Planning & GTD Series Part 1: InboxesJuly 7, 2016
Hi! Well, I guess 4th of July weekend happened already (that felt fast). We had a generally nice time, but I’m going to spare you the beach pix and focus a little for this post 🙂 As promised, I’m going to delve into some of my favorite topics related to planning & organizing on a weekly basis. Today’s topic = INBOXES!
It doesn’t sound glamorous, but the GTD method has really changed the way I think about processing the inputs that seem to come from all directions these days. As the very first step in the algorithm is to Capture (“collect everything you have going on, in a consistent and systematic way”), it makes logical sense to really think intentionally about where things land and how you will go about dealing with them.
Here are my inboxes & my timelines/methods for processing:
I allow mail to accumulate for up to a week in this little box on a shelf near the front of the house. If I’m feeling extra motivated, I might deal with obvious junk the day it comes in, but I give myself permission to let it sit here until the weekend.
On Saturday mornings, I empty the whole thing, paying any bills that need to be paid, filing anything that needs to be kept, and recycling/shredding the rest.
Paper documents that need to be dealt with short-term:
Form to fill out from school that needs to be handled within the week? Bills from the mail? These types of documents go in a small file on my desk.
Every Sunday, this gets emptied when I prep for the next week. Anything short-term gets done, and if it doesn’t really need to be done, it gets filed into longer-term reference. If it’s a longer-term project but still time sensitive, I will make a note of it in my planner and then file the associated papers. This way, I can be confident the project will not get lost but won’t end up with a stuffed file folder on my desktop.
Exceptions/things that get to stay here are documents that I use regularly, like our shopping list pad & checkbooks.
These have a separate collection area in our kitchen. I subscribe to several and really try not to let them pile up! I don’t keep anything more than a month old. If I haven’t read it, I try to at least flip through to see if there is anything interesting before recycling/bring to work to share.
I empty this out every single day. Yep – zero messages in my gmail inbox. As I come across it (touch it once!), everything either gets:
– responded to
– archived (no sorting, just in one general archive folder, I figure I can search for whatever and this hasn’t let me down yet)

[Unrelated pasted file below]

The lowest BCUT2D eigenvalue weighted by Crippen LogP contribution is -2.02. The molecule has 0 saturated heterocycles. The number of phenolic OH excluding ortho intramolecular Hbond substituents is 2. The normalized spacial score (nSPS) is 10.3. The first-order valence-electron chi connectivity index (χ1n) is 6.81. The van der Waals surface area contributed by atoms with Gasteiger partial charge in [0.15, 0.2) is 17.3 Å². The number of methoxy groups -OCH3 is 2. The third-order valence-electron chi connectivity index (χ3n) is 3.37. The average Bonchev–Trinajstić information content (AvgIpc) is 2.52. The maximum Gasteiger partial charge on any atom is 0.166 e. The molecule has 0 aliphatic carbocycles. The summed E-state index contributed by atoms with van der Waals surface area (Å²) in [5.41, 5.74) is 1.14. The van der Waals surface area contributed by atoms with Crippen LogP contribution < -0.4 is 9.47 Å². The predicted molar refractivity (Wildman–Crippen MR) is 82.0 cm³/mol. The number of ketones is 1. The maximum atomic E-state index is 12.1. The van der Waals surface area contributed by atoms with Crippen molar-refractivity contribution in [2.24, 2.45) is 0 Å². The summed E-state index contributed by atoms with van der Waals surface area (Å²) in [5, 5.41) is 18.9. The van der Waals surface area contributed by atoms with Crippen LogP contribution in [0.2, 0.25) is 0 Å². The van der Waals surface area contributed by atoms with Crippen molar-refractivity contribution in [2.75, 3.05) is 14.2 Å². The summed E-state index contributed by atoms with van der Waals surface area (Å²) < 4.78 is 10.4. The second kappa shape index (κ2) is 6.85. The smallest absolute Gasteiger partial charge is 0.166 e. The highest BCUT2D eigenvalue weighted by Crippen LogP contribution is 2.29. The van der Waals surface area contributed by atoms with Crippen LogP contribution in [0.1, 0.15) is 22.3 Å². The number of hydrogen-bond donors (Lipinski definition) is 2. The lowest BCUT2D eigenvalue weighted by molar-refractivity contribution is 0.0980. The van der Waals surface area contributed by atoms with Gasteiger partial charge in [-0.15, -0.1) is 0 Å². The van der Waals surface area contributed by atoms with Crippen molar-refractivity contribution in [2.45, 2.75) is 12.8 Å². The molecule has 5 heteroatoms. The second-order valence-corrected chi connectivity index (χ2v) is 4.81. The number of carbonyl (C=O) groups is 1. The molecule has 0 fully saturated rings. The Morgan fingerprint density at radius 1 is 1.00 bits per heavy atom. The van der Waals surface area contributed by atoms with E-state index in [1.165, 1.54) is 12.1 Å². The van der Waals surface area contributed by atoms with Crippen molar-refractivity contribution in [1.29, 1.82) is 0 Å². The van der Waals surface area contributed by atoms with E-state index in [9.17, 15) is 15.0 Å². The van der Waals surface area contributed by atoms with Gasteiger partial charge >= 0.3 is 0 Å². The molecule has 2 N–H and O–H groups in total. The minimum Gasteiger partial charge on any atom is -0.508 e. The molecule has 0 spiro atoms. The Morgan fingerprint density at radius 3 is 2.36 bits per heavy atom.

– archived, but noted in planner if there is a to-do item attached
I can’t tell you how nice it feels to have an empty email inbox at the end of every day.
Papers that get left on my desk/short-term to-do items:
I allow this to pile up during the week, but always aim to empty the box before leaving on Fridays. Articles get filed (and often quickly read, if that was the goal!), any patient materials get dealt with, and paperwork gets completed or filed. If something is longer term, I do not let inbox clutter be my reminder. I use my planner/collection of GTD-style lists (more on these in a later post).
Also emptied daily, unless I’m on vacation. If I’m away for several days, I will place an away message but I always empty to zero on the day I return.
AHHHH, my most challenging inbox! This is where all of our patient results, questions, staff messages, scanned in data, etc go. I really try to keep it somewhat under control daily (and I always scan for critical/urgent results), but since I do leave pretty much on the dot at 5pm, I definitely let things pile up throughout the week. Fridays I have half a day of admin, and I attack that inbox with a vengeance. I really try to leave it empty by the time I leave for the week (and if absolutely needed I will postpone Friday AM patient notes until the weekend so I can deal with all of the results).
So that’s it! All of the inboxes that I face daily, and my methods for processing. I honestly never really gave this much thought until I came across GTD, but by having a systematic method I feel much more in control of my inputs.
Everyone is different – you might have just 2 inboxes, or you might have 15! I would looooove to hear about how others mange these kinds of inputs.
COMING UP in the GTD series: FILES.
Yeah get excited!